How Do I Go About Making a Home-Prepared Diet for my Pets?
Fortunately for your pet, you’ll start with human-grade ingredients like fresh or frozen protein, vegetables, fruit, and grains. Homemade pet meals and treats typically lack preservatives and artificial flavors and colors.
Unlike commercially-available kibble and canned foods, home-prepared diets for pets may not be nutritionally complete and balanced unless a recipe is followed. Dogs are omnivores (capable of eating both animals and plants) and shouldn’t eat a 100% protein and fat diet as they have a nutritional requirement for and have evolved to digest carbohydrates. Conversely, cats are obligate carnivores (meaning they must eat meat in order to survive) and can thrive on diets almost exclusively composed of protein and fat.
I recommend owners receive instruction on food preparation so appropriate levels of protein, carbohydrates, fat, fiber, and vitamins and minerals for their pet’s needs are included in each meal. Your veterinarian can facilitate a nutritional consultation with a university’s Veterinary Nutrition Support Service (University of California Davis and University of Tennessee are excellent options) which is great for pets having medical problems requiring dietary modifications and for healthy pets. Owners can also get recipes from a service that doesn’t require input from a veterinarian like Balance IT. I also refer clients to make pet diets and treats based on instruction given in Dr. Cathy Avinoli and Susan Thixton’s book Dinner PAWsible, Dr. Richard Pitcairn’s Complete Guide To Natural Health For Dogs and Cats, and Lucy Postin’s Dog Obsessed. The Honest Kitchen’s blog also contains a number of healthy and easy recipes.
If you don’t want to go through the effort of making a home-prepared diet you can do a semi-home prepared version. The Honest Kitchen has multiple, grain-free base mixes for dogs including the Fruit & Veggie Base Mix and the Veggie, Nut & Seed Base Mix) to which you add your own protein and warm water, wait three minutes, and then serve.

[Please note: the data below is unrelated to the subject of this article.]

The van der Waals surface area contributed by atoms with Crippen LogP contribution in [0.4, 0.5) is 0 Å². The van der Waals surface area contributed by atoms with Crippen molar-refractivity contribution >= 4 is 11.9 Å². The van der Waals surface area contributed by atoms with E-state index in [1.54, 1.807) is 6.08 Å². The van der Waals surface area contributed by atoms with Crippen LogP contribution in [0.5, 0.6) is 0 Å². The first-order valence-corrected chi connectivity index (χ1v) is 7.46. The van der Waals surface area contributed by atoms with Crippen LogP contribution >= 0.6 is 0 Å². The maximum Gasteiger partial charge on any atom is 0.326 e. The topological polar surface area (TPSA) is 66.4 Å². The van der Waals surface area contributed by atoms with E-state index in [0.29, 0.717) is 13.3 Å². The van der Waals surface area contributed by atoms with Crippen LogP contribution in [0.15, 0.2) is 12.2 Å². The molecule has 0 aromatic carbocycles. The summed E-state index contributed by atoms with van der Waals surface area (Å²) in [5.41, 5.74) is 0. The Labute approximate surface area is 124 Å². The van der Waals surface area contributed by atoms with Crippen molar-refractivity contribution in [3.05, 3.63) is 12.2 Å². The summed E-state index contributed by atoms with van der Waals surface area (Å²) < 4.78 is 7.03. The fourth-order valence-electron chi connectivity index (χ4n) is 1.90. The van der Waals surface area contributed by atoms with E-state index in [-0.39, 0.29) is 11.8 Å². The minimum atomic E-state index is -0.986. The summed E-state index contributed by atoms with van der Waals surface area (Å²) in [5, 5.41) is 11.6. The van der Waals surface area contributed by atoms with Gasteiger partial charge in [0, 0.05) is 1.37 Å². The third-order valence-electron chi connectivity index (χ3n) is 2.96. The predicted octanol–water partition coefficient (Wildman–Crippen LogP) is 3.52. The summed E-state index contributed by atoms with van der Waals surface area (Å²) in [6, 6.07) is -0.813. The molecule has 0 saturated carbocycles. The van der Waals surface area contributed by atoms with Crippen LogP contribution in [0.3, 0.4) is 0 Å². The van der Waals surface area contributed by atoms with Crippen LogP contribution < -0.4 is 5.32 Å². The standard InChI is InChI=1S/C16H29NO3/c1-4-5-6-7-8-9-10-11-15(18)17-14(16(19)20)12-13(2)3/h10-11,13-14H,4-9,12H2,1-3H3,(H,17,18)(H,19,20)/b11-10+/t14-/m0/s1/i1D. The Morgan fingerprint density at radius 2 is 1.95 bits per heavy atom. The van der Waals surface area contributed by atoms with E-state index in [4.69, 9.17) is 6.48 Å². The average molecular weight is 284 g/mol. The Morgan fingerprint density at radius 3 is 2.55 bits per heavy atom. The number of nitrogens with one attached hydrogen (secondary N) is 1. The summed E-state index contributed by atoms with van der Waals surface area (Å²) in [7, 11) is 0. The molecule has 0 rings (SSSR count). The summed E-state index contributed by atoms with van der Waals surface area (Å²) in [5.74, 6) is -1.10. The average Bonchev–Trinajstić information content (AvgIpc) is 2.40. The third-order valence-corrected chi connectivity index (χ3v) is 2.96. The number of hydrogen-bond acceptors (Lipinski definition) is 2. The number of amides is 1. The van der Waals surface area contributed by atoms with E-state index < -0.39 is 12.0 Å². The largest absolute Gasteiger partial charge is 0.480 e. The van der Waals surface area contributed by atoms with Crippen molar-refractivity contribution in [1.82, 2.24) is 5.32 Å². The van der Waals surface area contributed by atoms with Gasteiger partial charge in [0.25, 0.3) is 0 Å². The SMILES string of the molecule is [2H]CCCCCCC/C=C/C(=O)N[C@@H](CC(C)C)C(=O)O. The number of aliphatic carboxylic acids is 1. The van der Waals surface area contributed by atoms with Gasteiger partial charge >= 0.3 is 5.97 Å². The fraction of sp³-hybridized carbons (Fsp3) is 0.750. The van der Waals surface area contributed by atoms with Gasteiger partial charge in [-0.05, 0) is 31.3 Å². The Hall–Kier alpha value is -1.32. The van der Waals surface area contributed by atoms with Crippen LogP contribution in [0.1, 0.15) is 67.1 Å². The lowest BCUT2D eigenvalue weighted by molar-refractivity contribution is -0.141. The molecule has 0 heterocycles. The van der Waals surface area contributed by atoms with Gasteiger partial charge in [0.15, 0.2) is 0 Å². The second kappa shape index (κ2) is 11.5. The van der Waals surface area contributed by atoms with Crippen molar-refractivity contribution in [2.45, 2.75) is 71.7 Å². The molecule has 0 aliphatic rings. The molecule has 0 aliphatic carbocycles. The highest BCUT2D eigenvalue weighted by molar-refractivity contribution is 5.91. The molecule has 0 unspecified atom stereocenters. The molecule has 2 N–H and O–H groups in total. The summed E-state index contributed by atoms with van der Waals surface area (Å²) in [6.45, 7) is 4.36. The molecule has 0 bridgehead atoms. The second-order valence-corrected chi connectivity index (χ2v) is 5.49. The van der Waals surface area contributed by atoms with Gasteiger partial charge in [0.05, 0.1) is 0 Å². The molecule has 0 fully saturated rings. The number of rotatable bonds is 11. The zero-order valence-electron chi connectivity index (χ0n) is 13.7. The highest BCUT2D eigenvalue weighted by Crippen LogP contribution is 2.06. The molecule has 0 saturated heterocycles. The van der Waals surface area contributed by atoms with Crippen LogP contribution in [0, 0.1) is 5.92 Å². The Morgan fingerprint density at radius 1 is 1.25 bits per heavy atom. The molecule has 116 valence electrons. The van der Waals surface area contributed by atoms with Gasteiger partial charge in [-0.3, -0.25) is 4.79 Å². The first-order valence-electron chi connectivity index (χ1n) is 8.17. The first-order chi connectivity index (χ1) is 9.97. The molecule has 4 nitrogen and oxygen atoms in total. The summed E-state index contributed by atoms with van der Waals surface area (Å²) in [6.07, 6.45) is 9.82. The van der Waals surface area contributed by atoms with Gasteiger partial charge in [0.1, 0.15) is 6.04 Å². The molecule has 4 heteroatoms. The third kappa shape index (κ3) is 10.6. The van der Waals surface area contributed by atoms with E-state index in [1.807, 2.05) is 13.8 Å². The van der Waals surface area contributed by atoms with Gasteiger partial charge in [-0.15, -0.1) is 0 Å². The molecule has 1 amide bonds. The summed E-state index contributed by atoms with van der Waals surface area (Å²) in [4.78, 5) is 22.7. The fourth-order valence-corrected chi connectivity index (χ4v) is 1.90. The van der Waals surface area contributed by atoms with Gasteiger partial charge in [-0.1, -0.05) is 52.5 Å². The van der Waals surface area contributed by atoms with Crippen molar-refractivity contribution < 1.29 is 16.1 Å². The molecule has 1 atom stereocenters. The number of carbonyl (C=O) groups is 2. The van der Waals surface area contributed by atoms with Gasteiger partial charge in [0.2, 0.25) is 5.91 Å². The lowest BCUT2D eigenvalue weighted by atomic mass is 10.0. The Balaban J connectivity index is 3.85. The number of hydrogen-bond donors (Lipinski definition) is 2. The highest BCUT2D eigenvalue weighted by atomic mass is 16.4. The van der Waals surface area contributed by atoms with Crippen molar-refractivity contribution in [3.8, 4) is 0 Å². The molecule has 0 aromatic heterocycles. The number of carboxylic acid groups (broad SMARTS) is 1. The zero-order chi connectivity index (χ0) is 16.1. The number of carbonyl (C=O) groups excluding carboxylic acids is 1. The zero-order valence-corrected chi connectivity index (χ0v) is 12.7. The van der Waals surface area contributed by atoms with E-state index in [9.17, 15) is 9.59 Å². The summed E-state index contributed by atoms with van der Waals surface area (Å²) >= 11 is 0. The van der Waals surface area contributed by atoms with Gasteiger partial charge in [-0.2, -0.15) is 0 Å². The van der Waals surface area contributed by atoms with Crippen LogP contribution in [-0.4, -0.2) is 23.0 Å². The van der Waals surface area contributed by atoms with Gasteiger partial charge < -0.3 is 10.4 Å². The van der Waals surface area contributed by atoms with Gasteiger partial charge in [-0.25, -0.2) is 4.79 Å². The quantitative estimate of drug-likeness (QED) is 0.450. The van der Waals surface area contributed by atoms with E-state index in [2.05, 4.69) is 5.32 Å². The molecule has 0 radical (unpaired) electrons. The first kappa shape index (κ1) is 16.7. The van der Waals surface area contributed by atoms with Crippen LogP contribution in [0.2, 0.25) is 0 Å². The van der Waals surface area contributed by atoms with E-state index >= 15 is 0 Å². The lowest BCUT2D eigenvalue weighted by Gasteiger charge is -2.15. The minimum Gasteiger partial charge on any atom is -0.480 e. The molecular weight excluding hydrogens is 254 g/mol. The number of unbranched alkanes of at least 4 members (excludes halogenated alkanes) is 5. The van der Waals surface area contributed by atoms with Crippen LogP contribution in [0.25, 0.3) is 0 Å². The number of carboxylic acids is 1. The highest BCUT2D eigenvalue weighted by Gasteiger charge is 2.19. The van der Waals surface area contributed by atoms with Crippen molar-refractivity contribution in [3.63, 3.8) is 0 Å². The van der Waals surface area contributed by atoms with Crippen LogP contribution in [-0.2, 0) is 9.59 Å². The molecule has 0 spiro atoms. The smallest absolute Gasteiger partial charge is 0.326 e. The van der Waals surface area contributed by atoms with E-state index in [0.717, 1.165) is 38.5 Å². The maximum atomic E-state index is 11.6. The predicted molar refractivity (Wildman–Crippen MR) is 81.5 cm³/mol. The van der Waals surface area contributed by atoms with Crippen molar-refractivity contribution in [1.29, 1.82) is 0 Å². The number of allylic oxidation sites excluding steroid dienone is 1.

Although I don’t advocate kibble-based diets for my canine and feline patients, if owners feel as though they need to continue feeding meals partially based in dry food form then fresh, moist, whole foods can always be added to each meal to reduce the portion of kibble.
What Human Foods Can My Pet Eat?
Fortunately, there are many pet-appropriate human foods that can serve as mealtime ingredients or treats, including:
Vegetables - Beets, broccoli, carrots, cauliflower, mushrooms, spinach, sweet potato and ripe tomatoes can be fed raw or steamed and finely chopped or pureed and added to any food. Any vegetable that you would cook before eating (beets, sweet potatoes, etc.) should also be cooked before serving to your pet. Vegetables having skins should have the skins, especially any areas of discoloration or “eyes” (like on sweet potatoes), removed before serving.
Fruits- Apples, bananas, blackberries, blueberries, cantaloupe, cherries, melon, pear, raspberries, and watermelon are not only are tasty, but they also provide essential moisture, fiber, minerals and vitamins. Vitamins in the format created by nature are generally absorbed better than synthetic vitamins that don’t fit binding sites inside the digestive tract as well as their natural counterparts.
Vegetables and fruits should be washed before serving. If available, always choose an organic option to cut down on potential pesticide exposure.
Meats - Cooked, defatted, low-sodium proteins like chicken, turkey, beef, lamb, and fish are great options to use as the basis of home-prepared meals. Preservative-free and U.S. sourced meat jerky, tuna water or meat-broth cubes can be given as snacks.
Before feeding your pet any human foods besides those mentioned above, reference the ASPCA’s People Foods to Avoid Feeding Your Pets.
Any time you’re going to make a food change, do so by gradually transitioning your pets onto their new diet. Abrupt changes can cause mild to severe digestive tract upset (vomit, diarrhea, inappetence, pancreatitis, etc.) and other illness. Ideally, allow 10 days to make the change by removing 10% of your pet’s normal diet and incorporating 10% of the new diet. Pets already eating whole food based diets (either in-part or exclusively) usually make the transition showing less digestive tract upset than those eating only dry or canned pet foods. The Honest Kitchen’s Perfect Formdigestive supplement can help reduce loose stools caused from transitioning to a new diet.
Are you now psyched to make your own pet meals and treats? Go for it, but make sure to do so with patience and the guidance of your veterinarian and a pet-appropriate recipe.
Dr. Patrick Mahaney
Dr. Patrick Mahaney VMD, CVA, CVJ is a veterinarian and certified veterinary acupuncturist providing services to Los Angeles-based clients both on a house call and in-clinic basis. Dr. Mahaney’s unique approach integrating eastern and western medical perspectives has evolved into a concierge house call practice, California Pet Acupuncture and Wellness (CPAW), Inc. Additionally, Dr. Mahaney offers holistic treatment for canine and feline cancer patients at the Veterinary Cancer Group (Culver City, CA).